On the Naming – & Reading – of Cats

You can call me what you like, it doesn't mean I'll show up.

You can call me what you like, it doesn’t mean I’ll show up.

The naming of cats is a difficult matter …” – TS Eliot

This is Al, aka The Cat Who Came to Dinner. So inevitably, today’s song is this one. No cat references, but lots of Al ones. I love most of Paul Simon’s work, and whilst I’m not a big Chevy Chase fan, I think he’s fab in this video.

Around a dozen cats have padded and slept through my life so far: I’m hoping many more will mew, purr, and yes, occasionally barf in my home, and garden. (1) That’s not counting friends’ cats, or the cat who lives near my work, and likes to say hello whenever I pop to the shop, or the pillar box.

The black and white cat pictured below is the late, great Jake, from whom the name Sgt Jake Cat comes from. Jake’s original name evolved considerably from a ridiculously long and indeed ridiculous name, to Jake, though his Sunday name was Jacob.

Big cat, big heart, big personality

Big cat, big heart, big personality

Thomas the cat: Brave, and sunny natured, if a bit thick.

Thomas the cat: Brave, and sunny natured, if a bit thick.

Speaking of names, at a recent writers’ group, I read a bit from my current work in progress, “A Yorkshireman in Ohio”. In it, I referred to the fictional Jake as “Sgt Cat”. This resulted in a somewhat surreal discussion about cat surnames.

Talking of cats, here are my top five favourite cat books:

  • Close Encounters of the Furred Kind” – Tom Cox (non fiction / humour) More than just a cat book, this, and Tom Cox’s previous book, “The Good, the Bad, and the Furry” are funny, beautifully written, and touching. The final section of “Close Encounters of the Furred Kind”, about a homeless cat named George, contains some of the most moving writing I have ever read. Highly recommended. I interviewed Tom on “Book It!” earlier this year. It was such a pleasure, as was going to see him in Sheffield this summer. I can go a bit fangirl when discussing his books, so I’ll move on to the next book.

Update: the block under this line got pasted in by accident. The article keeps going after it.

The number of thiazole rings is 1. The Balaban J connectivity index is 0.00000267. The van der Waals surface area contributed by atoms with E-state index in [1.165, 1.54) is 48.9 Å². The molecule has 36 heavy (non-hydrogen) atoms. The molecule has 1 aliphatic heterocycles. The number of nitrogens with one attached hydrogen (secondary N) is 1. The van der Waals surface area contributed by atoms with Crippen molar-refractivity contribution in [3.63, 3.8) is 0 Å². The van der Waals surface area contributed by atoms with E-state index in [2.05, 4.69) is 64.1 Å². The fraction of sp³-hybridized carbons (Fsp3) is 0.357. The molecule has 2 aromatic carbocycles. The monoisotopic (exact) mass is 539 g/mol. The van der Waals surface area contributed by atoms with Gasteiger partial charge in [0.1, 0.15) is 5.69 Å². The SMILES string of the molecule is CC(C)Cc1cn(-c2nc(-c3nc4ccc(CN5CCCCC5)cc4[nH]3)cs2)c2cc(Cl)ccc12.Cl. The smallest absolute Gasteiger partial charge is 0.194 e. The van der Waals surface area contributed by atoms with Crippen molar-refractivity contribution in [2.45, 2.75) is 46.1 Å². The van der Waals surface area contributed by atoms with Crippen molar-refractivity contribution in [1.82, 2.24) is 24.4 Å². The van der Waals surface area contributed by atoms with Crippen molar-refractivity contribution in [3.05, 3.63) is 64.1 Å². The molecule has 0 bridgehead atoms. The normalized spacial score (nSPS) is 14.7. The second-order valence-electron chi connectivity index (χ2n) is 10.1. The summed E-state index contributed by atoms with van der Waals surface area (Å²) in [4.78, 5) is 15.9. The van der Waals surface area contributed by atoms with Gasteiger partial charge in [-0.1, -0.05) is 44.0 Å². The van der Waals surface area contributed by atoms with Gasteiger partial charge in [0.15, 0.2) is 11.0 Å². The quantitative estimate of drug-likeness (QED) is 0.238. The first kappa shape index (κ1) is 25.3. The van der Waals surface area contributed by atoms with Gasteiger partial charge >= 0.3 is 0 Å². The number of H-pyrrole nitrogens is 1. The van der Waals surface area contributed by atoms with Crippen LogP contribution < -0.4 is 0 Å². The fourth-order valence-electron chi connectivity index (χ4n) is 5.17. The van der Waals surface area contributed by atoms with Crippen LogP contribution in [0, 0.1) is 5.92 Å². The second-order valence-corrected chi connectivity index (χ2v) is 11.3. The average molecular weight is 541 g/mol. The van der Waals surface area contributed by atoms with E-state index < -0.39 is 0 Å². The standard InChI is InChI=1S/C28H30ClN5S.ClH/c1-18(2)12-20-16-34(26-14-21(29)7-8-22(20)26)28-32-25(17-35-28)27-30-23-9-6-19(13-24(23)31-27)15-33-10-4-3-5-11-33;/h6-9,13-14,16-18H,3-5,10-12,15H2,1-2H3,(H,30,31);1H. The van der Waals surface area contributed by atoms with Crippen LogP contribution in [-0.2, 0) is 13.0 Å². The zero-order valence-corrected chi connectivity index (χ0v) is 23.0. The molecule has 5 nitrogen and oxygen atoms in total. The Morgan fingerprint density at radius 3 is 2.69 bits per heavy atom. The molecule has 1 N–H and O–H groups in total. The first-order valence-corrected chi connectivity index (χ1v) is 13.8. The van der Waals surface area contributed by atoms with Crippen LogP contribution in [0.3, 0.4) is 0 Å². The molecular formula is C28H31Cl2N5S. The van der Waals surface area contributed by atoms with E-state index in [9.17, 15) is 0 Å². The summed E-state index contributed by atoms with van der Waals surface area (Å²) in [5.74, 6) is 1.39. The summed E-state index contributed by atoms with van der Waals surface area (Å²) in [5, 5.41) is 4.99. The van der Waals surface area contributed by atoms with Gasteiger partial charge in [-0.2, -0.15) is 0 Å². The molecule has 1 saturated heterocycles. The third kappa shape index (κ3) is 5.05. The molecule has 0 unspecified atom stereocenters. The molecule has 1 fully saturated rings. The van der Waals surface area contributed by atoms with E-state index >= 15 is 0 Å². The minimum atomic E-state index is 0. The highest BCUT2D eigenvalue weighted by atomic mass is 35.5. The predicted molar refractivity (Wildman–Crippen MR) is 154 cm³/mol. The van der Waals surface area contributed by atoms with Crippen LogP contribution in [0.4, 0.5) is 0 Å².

Tom Cox at Sheffield, August 2016

    Tom Cox, August 2016

  • The Door Into Summer” – Robert A Heinlein (sci fi) This is a lovely book for cat and science fiction fans alike. Published in 1957, I first came across it as a teenager, and loved it. It’s about time travel, cats, and love, in almost equal measures. Heinlein went a bit strange later on (2), but when he was good, he was very, very good.
  • The Silent Miaow” – Paul Gallico (non fiction) Beautifully written, with beautiful photographs by Suzanne Szasz. Sadly I don’t own a copy, perhaps I need to correct this. By the author who wrote the touching, and evocative, “Snow Goose“.
  • It’s Like This, Cat” – Emily Cheney Neville (children’s lit) I have fond, if hazy, memories of this one. I have a feeling it’s one of those books I borrowed time after time from my local library. This was a Newbery Medal winner in 1963. I suspect it would be classified as Young Adult (YA) if it was published today.
  • Why Cats Paint” – Heather Busch & Burton Silver (humour) One of the strangest books I’ve ever owned, read, and loved. I think my copy was a gift from Mum. Subtitled “A Theory of Feline Aesthetics”, it features beautiful photographs of cats, er, painting, as well as commentary on how and why the cats approach their artistic works. Includes cat tray art.Happy reading! Remember, winter is coming: it’s an ideal to curl up with a book, and, if you’re fortunate, a cat on your knee, or lap
    Bookless at bedtime: Al

    Bookless at bedtime: Al

    (1) I’m not a fan of barf, but sick and hairballs are part of the price you pay if you share close quarters with a cat.
    (2) “Number of the Beast”, anyone?

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About Sheila North

I am an author and ex-journalist, who has written novels, short stories, and poems. I also help facilitate a writers' group. Check me out on Amazon: http://www.amazon.co.uk/Sheila-North/
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2 Responses to On the Naming – & Reading – of Cats

  1. Suzanne Stevens says:

    Personally, “Number of the Beast” is possibly one of the worst books I’ve ever read. A favorite cat book for me is “The Many Lives of Thomasina” by Paul Gallico (first spelled ‘hallucination’ by auto correct).

  2. Sheila North says:

    “Number” is awful: possibly the only Heinlein novel I’ve never finished. I don’t think I’ve ever read Gallico’s “Many Lives of Thomasina”. Given what a great book “Snow Goose” is, and of course “The Silent Miaow”, I need to put “Thomasina” on my to be read (TBR) list.

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